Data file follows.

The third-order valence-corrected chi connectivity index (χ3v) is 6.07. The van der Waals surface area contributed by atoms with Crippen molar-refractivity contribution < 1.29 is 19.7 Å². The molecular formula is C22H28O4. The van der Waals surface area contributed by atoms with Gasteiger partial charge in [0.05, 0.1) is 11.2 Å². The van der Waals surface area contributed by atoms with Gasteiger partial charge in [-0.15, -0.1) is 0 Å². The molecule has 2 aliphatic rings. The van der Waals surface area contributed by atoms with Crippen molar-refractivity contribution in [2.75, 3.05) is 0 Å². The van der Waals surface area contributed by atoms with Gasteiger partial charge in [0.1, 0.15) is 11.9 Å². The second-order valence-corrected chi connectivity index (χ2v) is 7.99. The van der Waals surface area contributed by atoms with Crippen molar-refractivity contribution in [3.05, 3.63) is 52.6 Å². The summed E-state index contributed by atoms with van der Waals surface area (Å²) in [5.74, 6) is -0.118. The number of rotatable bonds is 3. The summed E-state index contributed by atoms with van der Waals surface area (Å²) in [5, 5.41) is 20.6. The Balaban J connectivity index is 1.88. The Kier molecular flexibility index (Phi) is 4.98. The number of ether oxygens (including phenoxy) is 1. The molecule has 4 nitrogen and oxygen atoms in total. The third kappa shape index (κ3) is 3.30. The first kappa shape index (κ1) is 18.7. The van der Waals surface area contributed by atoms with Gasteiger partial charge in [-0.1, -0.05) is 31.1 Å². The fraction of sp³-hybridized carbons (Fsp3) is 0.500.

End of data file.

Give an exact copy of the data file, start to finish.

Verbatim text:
The third-order valence-corrected chi connectivity index (χ3v) is 6.07. The van der Waals surface area contributed by atoms with Crippen molar-refractivity contribution < 1.29 is 19.7 Å². The molecular formula is C22H28O4. The van der Waals surface area contributed by atoms with Gasteiger partial charge in [0.05, 0.1) is 11.2 Å². The van der Waals surface area contributed by atoms with Gasteiger partial charge in [-0.15, -0.1) is 0 Å². The molecule has 2 aliphatic rings. The van der Waals surface area contributed by atoms with Crippen molar-refractivity contribution in [2.75, 3.05) is 0 Å². The van der Waals surface area contributed by atoms with Gasteiger partial charge in [0.1, 0.15) is 11.9 Å². The second-order valence-corrected chi connectivity index (χ2v) is 7.99. The van der Waals surface area contributed by atoms with Crippen molar-refractivity contribution in [3.05, 3.63) is 52.6 Å². The summed E-state index contributed by atoms with van der Waals surface area (Å²) in [5.74, 6) is -0.118. The number of rotatable bonds is 3. The summed E-state index contributed by atoms with van der Waals surface area (Å²) in [5, 5.41) is 20.6. The Balaban J connectivity index is 1.88. The Kier molecular flexibility index (Phi) is 4.98. The number of ether oxygens (including phenoxy) is 1. The molecule has 4 nitrogen and oxygen atoms in total. The third kappa shape index (κ3) is 3.30. The first kappa shape index (κ1) is 18.7. The van der Waals surface area contributed by atoms with Gasteiger partial charge in [-0.1, -0.05) is 31.1 Å². The fraction of sp³-hybridized carbons (Fsp3) is 0.500.